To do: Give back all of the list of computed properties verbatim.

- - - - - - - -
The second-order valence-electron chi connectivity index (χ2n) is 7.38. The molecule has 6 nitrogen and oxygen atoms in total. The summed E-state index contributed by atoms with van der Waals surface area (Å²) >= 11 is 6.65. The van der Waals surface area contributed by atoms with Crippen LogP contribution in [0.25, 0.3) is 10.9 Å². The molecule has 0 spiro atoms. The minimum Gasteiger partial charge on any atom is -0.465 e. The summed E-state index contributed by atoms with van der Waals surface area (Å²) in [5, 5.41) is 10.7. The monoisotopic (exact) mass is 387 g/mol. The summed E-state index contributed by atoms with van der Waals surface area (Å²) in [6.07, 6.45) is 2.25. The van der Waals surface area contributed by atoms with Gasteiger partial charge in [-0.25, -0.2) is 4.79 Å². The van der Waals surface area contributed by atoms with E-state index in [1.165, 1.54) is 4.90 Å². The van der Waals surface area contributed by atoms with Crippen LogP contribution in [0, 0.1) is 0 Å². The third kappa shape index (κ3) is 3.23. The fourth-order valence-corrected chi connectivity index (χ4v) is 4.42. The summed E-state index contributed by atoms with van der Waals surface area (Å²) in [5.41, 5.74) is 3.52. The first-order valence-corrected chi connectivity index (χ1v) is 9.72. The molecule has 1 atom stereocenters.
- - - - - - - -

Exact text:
The second-order valence-electron chi connectivity index (χ2n) is 7.38. The molecule has 6 nitrogen and oxygen atoms in total. The summed E-state index contributed by atoms with van der Waals surface area (Å²) >= 11 is 6.65. The van der Waals surface area contributed by atoms with Crippen LogP contribution in [0.25, 0.3) is 10.9 Å². The molecule has 0 spiro atoms. The minimum Gasteiger partial charge on any atom is -0.465 e. The summed E-state index contributed by atoms with van der Waals surface area (Å²) in [5, 5.41) is 10.7. The monoisotopic (exact) mass is 387 g/mol. The summed E-state index contributed by atoms with van der Waals surface area (Å²) in [6.07, 6.45) is 2.25. The van der Waals surface area contributed by atoms with Gasteiger partial charge in [-0.25, -0.2) is 4.79 Å². The van der Waals surface area contributed by atoms with E-state index in [1.165, 1.54) is 4.90 Å². The van der Waals surface area contributed by atoms with Crippen LogP contribution in [0, 0.1) is 0 Å². The third kappa shape index (κ3) is 3.23. The fourth-order valence-corrected chi connectivity index (χ4v) is 4.42. The summed E-state index contributed by atoms with van der Waals surface area (Å²) in [5.41, 5.74) is 3.52. The first-order valence-corrected chi connectivity index (χ1v) is 9.72. The molecule has 1 atom stereocenters.